I call Kinlochard my spiritual home. It is a wee hamlet nestling in a valley between the hills and on the banks of Loch Ard. I never tire of gazing across it to the forest on the far side, with its hundreds of shades of green, reflated in the surface of the loch. Peregrine falcons are nesting on the crags above, and the heron slowly wings its way up the loch to its nest in the huge trees on a small island. The swans, mallard, and grayback ducks share the banks with sandpipers and coots and a few fishermen, casting for trout. Sometimes I can see, far up the hill, a stag and a hind crossing a clearing and, if I am lucky, a couple of otters playing on the rocks beside the loch. Peace prevails.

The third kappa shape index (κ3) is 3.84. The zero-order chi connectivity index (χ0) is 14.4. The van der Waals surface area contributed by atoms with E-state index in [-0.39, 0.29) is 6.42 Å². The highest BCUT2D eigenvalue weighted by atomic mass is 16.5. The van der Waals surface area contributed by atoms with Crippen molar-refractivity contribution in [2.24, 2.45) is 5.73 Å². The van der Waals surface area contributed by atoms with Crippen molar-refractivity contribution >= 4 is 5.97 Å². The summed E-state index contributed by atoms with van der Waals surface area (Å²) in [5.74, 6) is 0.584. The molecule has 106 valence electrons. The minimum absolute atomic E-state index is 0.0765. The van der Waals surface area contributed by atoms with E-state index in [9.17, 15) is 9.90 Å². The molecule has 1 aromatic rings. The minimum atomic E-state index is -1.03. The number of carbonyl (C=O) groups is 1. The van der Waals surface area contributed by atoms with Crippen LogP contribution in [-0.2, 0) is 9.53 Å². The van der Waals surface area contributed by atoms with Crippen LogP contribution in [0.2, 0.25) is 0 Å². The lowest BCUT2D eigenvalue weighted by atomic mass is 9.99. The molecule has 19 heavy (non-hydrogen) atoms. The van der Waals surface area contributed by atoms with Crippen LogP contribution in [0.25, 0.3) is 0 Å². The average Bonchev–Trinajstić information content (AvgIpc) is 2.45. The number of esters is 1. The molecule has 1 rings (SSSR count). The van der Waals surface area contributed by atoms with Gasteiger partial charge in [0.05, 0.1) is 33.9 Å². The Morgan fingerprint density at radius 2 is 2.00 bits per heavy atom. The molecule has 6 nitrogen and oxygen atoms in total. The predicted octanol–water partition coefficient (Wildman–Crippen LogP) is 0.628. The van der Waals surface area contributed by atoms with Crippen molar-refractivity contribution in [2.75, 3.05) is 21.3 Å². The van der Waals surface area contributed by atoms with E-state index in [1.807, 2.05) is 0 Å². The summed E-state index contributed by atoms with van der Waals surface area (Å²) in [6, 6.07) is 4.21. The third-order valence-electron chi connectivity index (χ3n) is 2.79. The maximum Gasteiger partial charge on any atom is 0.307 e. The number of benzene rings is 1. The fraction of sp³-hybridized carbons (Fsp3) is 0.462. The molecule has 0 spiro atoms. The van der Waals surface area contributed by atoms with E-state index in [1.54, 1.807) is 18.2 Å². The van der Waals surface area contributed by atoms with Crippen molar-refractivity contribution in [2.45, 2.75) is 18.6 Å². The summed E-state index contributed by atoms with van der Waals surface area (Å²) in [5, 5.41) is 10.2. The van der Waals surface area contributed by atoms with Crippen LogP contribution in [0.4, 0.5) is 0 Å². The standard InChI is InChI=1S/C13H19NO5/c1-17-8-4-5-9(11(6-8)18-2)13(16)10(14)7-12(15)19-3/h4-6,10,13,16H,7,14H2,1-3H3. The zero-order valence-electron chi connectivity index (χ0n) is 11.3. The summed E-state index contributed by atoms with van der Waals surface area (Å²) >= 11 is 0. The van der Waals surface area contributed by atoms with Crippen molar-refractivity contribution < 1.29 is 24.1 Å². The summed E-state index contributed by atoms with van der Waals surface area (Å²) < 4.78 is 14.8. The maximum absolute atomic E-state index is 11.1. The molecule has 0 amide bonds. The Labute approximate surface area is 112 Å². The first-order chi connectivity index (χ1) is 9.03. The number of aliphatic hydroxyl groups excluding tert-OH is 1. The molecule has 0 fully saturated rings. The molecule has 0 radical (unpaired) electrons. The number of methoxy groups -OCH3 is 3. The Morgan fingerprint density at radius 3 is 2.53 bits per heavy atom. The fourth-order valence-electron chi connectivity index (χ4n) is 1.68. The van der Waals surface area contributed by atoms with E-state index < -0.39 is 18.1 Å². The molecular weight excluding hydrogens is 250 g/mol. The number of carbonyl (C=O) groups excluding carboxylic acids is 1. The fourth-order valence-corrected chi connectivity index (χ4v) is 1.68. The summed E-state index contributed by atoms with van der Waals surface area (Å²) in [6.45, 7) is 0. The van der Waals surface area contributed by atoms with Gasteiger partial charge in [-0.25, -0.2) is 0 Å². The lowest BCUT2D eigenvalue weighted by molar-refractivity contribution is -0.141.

When I first discovered Kinlochard, I was on one of my prolonged binges. Even then, the beauty and tranquility got through the alcoholic haze. Now that I have sobriety, I try to visit this place of rest twice a year and marvel at the majesty of our Creator. I see no beauty in art. Sculpture and architecture are man-made and cannot rival the Creator’s work. How can we hope to better the Master who taught us? How fortunate we alcoholics are to have a malady which compels us to seek recovery through the spiritual.